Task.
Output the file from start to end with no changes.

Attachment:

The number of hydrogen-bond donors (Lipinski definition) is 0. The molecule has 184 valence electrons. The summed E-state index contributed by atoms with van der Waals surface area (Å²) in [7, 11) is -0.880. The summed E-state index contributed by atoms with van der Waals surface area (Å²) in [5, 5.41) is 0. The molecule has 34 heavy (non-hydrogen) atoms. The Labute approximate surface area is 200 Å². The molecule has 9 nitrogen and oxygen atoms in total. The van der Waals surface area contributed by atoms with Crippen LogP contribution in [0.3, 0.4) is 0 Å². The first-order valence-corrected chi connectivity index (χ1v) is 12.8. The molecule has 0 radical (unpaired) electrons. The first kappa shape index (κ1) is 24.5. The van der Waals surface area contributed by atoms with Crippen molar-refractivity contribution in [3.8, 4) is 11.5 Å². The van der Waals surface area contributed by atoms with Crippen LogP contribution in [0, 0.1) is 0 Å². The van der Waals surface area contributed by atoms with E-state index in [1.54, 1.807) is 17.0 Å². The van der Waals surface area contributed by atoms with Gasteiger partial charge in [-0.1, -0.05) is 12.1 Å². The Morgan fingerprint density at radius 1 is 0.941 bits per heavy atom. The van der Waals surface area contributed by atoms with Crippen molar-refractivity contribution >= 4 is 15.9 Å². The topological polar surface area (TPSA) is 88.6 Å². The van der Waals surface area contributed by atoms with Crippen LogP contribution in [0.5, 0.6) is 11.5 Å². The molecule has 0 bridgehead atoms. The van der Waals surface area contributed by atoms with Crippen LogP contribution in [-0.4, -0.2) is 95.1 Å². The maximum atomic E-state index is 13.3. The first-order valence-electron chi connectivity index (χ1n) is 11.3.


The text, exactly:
The number of hydrogen-bond donors (Lipinski definition) is 0. The molecule has 184 valence electrons. The summed E-state index contributed by atoms with van der Waals surface area (Å²) in [7, 11) is -0.880. The summed E-state index contributed by atoms with van der Waals surface area (Å²) in [5, 5.41) is 0. The molecule has 34 heavy (non-hydrogen) atoms. The Labute approximate surface area is 200 Å². The molecule has 9 nitrogen and oxygen atoms in total. The van der Waals surface area contributed by atoms with Crippen LogP contribution in [0.3, 0.4) is 0 Å². The first-order valence-corrected chi connectivity index (χ1v) is 12.8. The molecule has 0 radical (unpaired) electrons. The first kappa shape index (κ1) is 24.5. The van der Waals surface area contributed by atoms with Crippen molar-refractivity contribution in [3.8, 4) is 11.5 Å². The van der Waals surface area contributed by atoms with Crippen LogP contribution in [0, 0.1) is 0 Å². The van der Waals surface area contributed by atoms with E-state index in [1.54, 1.807) is 17.0 Å². The van der Waals surface area contributed by atoms with Gasteiger partial charge in [-0.1, -0.05) is 12.1 Å². The Morgan fingerprint density at radius 1 is 0.941 bits per heavy atom. The van der Waals surface area contributed by atoms with Crippen molar-refractivity contribution >= 4 is 15.9 Å². The topological polar surface area (TPSA) is 88.6 Å². The van der Waals surface area contributed by atoms with Crippen LogP contribution in [0.5, 0.6) is 11.5 Å². The molecule has 0 bridgehead atoms. The van der Waals surface area contributed by atoms with Crippen LogP contribution in [-0.4, -0.2) is 95.1 Å². The maximum atomic E-state index is 13.3. The first-order valence-electron chi connectivity index (χ1n) is 11.3.